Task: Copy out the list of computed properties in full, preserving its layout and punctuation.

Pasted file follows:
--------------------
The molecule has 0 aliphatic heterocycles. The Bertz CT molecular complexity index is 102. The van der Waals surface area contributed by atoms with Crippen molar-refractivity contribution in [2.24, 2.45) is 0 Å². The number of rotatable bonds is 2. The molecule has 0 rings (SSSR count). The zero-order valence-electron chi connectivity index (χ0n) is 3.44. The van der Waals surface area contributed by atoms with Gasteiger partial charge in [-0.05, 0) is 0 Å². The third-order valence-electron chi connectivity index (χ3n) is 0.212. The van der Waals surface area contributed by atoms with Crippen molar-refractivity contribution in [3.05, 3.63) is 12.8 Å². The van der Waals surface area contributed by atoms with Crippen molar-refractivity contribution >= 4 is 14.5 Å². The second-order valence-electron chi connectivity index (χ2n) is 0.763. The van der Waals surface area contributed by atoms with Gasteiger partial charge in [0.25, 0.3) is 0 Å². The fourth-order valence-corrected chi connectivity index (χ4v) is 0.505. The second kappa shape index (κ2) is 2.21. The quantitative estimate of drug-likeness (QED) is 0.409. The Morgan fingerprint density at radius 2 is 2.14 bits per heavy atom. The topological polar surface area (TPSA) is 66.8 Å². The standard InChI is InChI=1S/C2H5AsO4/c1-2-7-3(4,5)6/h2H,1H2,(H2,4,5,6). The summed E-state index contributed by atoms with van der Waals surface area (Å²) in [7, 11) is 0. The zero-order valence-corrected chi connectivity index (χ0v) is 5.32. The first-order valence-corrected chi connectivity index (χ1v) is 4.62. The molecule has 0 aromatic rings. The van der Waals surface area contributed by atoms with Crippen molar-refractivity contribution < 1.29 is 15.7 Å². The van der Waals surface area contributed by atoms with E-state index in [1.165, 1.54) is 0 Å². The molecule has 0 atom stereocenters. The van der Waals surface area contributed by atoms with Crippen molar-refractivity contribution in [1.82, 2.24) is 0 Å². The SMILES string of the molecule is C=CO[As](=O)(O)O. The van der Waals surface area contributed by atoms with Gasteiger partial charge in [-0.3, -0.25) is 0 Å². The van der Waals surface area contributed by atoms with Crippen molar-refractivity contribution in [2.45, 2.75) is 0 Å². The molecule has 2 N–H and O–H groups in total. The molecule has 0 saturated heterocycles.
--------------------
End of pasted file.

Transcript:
The molecule has 0 aliphatic heterocycles. The Bertz CT molecular complexity index is 102. The van der Waals surface area contributed by atoms with Crippen molar-refractivity contribution in [2.24, 2.45) is 0 Å². The number of rotatable bonds is 2. The molecule has 0 rings (SSSR count). The zero-order valence-electron chi connectivity index (χ0n) is 3.44. The van der Waals surface area contributed by atoms with Gasteiger partial charge in [-0.05, 0) is 0 Å². The third-order valence-electron chi connectivity index (χ3n) is 0.212. The van der Waals surface area contributed by atoms with Crippen molar-refractivity contribution in [3.05, 3.63) is 12.8 Å². The van der Waals surface area contributed by atoms with Crippen molar-refractivity contribution >= 4 is 14.5 Å². The second-order valence-electron chi connectivity index (χ2n) is 0.763. The van der Waals surface area contributed by atoms with Gasteiger partial charge in [0.25, 0.3) is 0 Å². The fourth-order valence-corrected chi connectivity index (χ4v) is 0.505. The second kappa shape index (κ2) is 2.21. The quantitative estimate of drug-likeness (QED) is 0.409. The Morgan fingerprint density at radius 2 is 2.14 bits per heavy atom. The topological polar surface area (TPSA) is 66.8 Å². The standard InChI is InChI=1S/C2H5AsO4/c1-2-7-3(4,5)6/h2H,1H2,(H2,4,5,6). The summed E-state index contributed by atoms with van der Waals surface area (Å²) in [7, 11) is 0. The zero-order valence-corrected chi connectivity index (χ0v) is 5.32. The first-order valence-corrected chi connectivity index (χ1v) is 4.62. The molecule has 0 aromatic rings. The van der Waals surface area contributed by atoms with Crippen molar-refractivity contribution < 1.29 is 15.7 Å². The van der Waals surface area contributed by atoms with E-state index in [1.165, 1.54) is 0 Å². The molecule has 0 atom stereocenters. The van der Waals surface area contributed by atoms with Crippen molar-refractivity contribution in [1.82, 2.24) is 0 Å². The SMILES string of the molecule is C=CO[As](=O)(O)O. The van der Waals surface area contributed by atoms with Gasteiger partial charge in [-0.3, -0.25) is 0 Å². The van der Waals surface area contributed by atoms with Crippen molar-refractivity contribution in [2.45, 2.75) is 0 Å². The molecule has 2 N–H and O–H groups in total. The molecule has 0 saturated heterocycles.